My stomach let me know
That my fun was definitely over
It was obviously time to go

An expensive taxi trip later
I’ve still got to bus and train
On the wrong side of the city
When even thinking’s a strain!

But despite my current seediness
And having to wait around in the rain
I know that come next weekend
I’ll probably do it all again. 

Towards the end of my first semester at uni, I had a very short romance with a guy I worked with at Eagle Boys Pizza. My diary says this:

‘Well, I broke up with Ben, so that’s over. Somehow, everybody at work found out about us, so we’ve been the topic of constant conversation and jokes ever since. It’s interesting between us though because we’re still friendly, but what happened between us is always present. I’ve actually been dreaming about him recently, but it’s not really him. I mean, it’s him physically, but personality wise, it’s someone else. I guess it’s my made-up Mr Perfect’s personality – someone I unfortunately haven’t had the pleasure of meeting!…

Mum and Dad have supported me so much lately with all of my uni fears and struggles. A few nights ago, Dad drove all the way to Brisbane and took me home because I just flipped from the stress and thought I was going to drop out of uni. Mum and Dad both totally supported me and allowed me to consider it at home that night. The next day, when I had decided that I at least wanted to finish the semester, they helped me do what I had to do to get back on my feet. 

They also helped me when I slacked off with studying for my only exam and then totally panicked for fear of failing it. They helped me get my head together and study for it. Dad called me every two hours while I was home to see how I was progressing and to keep me motivated. It was so insane though. I just let myself get into a mess and I hid in it because I was so scared and so unprepared to do anything about it. I just wanted the situation to go away and not to deal with it.”

That was the last diary entry I wrote for more than five years. At the end of that first semester, I returned to my country home with my tail between my legs. Although I didn’t realise this at the time, it was a classic case of big fish/small pond to small fish/big pond syndrome. At my country high school, I was the best at drama. In my uni drama course though, everybody had been the best at high school, and now all of a sudden I was only mediocre. Poor little teenage Cally couldn’t handle that!

So I dropped out of acting. Interestingly, I couldn’t go for long without a creative outlet, so I turned to writing instead. And I decided to write a novel based around a lesson that I felt I needed to learn  myself (which you may have picked up on from some of these excerpts). The lesson was this: getting a boyfriend wasn’t the answer to finding happiness; I had to do that on my own. Those first ideas were the seeds that grew into what we now  know as The Big Smoke!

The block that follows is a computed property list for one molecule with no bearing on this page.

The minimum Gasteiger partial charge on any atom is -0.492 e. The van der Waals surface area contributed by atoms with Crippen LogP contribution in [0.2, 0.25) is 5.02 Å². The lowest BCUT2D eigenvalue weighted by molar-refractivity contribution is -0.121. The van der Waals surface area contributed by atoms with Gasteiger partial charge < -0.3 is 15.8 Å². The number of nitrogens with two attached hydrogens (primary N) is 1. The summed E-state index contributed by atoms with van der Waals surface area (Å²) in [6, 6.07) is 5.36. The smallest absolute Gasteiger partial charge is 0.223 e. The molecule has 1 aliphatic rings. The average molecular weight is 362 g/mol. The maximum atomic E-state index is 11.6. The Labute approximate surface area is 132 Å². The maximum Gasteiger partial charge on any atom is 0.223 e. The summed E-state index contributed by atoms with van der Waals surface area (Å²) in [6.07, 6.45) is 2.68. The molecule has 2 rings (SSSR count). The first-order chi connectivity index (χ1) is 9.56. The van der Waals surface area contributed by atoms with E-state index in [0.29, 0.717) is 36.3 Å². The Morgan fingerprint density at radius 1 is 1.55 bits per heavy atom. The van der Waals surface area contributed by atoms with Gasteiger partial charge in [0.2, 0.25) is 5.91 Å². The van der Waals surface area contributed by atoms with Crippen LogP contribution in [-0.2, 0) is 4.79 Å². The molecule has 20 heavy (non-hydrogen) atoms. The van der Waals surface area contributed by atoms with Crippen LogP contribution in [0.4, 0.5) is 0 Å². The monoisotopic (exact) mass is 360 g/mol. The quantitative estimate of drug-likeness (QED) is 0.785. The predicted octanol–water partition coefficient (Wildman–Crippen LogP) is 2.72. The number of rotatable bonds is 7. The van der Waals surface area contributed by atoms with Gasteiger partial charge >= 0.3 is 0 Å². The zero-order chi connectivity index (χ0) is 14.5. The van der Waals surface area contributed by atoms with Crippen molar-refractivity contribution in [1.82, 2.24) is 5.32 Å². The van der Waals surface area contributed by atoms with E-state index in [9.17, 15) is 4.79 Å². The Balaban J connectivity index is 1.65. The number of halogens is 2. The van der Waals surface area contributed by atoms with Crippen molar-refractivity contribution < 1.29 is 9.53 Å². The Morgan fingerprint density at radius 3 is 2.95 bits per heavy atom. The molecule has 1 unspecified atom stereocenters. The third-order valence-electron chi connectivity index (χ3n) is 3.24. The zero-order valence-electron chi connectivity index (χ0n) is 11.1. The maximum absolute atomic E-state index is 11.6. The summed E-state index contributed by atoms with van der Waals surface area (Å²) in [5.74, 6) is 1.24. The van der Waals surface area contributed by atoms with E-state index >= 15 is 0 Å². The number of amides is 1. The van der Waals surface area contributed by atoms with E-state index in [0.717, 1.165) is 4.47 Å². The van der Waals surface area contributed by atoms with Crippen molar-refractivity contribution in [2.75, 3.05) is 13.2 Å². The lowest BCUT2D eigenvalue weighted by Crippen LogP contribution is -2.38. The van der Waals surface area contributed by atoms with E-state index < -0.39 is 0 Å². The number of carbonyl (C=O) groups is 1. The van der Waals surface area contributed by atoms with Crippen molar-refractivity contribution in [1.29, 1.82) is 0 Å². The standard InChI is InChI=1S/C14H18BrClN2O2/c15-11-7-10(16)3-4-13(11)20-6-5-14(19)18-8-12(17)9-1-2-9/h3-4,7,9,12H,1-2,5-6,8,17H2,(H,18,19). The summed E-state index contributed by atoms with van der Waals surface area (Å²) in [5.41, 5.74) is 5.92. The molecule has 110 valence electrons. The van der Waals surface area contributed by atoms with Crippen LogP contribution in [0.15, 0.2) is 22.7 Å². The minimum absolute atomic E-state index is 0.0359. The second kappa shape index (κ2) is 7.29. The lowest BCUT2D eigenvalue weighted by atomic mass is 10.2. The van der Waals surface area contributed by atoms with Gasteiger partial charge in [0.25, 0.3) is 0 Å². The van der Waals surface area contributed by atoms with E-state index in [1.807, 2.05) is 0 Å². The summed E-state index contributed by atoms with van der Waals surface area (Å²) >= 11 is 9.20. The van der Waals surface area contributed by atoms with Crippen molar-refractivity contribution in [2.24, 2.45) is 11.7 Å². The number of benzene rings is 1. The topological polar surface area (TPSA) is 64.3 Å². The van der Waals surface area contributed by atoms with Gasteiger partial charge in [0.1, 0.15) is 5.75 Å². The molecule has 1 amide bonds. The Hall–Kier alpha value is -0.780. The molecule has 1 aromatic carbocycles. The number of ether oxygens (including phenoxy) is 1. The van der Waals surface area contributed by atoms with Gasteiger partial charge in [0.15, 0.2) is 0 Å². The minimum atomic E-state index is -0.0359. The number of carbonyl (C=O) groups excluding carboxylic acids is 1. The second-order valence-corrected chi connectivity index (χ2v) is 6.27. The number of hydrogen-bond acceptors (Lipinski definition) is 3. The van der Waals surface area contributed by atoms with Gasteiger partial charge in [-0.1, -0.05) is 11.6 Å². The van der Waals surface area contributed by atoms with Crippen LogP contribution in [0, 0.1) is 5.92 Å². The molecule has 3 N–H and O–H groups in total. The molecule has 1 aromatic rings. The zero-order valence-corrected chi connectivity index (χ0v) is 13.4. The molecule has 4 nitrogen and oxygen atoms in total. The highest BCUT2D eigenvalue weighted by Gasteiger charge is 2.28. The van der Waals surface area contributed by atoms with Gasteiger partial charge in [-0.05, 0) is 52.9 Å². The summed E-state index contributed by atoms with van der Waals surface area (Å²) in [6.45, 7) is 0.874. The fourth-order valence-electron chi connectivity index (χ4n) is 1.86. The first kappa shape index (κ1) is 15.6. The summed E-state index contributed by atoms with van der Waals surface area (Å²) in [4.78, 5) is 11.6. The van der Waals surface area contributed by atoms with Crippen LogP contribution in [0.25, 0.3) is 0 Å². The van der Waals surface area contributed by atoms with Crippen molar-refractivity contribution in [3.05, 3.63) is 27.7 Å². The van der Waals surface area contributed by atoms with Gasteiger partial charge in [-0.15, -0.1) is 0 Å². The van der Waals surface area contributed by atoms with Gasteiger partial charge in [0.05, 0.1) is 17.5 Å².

My 18th birthday

My 18th birthday (with my brother, grandma and father also in the photo)

Ready to hit the clubs

Ready to hit the clubs

Before the year was out, I met the guy (at the Pig N’ Whistle pub) who would become my next serious boyfriend. A very cute boy called Mark… who is now my husband of eight years! And to think that 17-year-old Cally was so worried that her most romantic days were behind her! Kind of makes me smile now… 😉

I hope you’ve enjoyed reading about the roller coaster that was the year I turned 18 (Note: I’ve changed some names from my diary entries to protect the innocent!).

If you’d like to read more posts for the Year I Turned 18 Blogfest, visit the Linky List!

And don’t forget to visit Bailey’s blog and Rebecca’s blog for my interview and guest post!

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13 Comments

Filed under Blogfests, The Big Smoke, Writing

13 responses to “The Year I Turned 18 Blogfest: my post! So many memories…

  1. This was such fun to read, Cally! What a lovely family you have, and how cool that your experience provided the seeds for The Big Smoke. I guess no matter what we write, part of us comes through in it! Even though you thought your diary was boring, it must be great to have. I truly wish I’d kept a diary… I thought I would remember all those details forever because at the time it seemed unimaginable that I could ever forget, but I did…

    • I’m so glad you enjoyed reading it, Susanna. I was worried it might have been a tad self indulgent! I do have a lovely family, we get along so well. It’s definitely great to have my diaries. I’ve started keeping one again the past year or so, but not in quite the same level of detail! 🙂

  2. So many memories! That time of life is so poignant for some many because of all the big changes that happen, and all the things you suddenly learn. I really enjoyed reading this! (I am also enjoying The Big Smoke!)

  3. It is weird to go back home and realize your room is no longer your room. My parents moved right after I graduated college, so then even the room was gone.
    Cool you’ve been with your husband since a young age!

  4. I can’t even imagine going back to that time in my life. Of having everything feel like it could be the end of the world. Nope, not for me.

  5. That is exactly what my bedroom wall looked like at home, only there were a few ponies scattered around it too 😉

  6. This is such a great Blogfest post Cally! I completely love your diary entries. Eighteen was such a great year to hone in on. This is all making me so excited to read The Big Smoke!

  7. Love it! That pic of you and your dad at the dance is great. 🙂

  8. Yes, I did enjoy reading your excerpts! And they took me back to a time BEFORE I was 18 🙂 Yip. Turbulent teenage hormones indeed…

  9. This is fabulous! I loved reading your post and looking at the pictures–what a trip down memory lane. It’s really remarkable the emotions that come up when we remember something from our past. Pictures are particularly evoking for me.

  10. Love the pictures and the actual diary entries! Ah, teenage years, eh? All about the boys.

  11. Jennifer Crow

    What did we do without diaries and poetry? The stuff of childhood. I think they help us move into adulthood, too. Enjoyable post!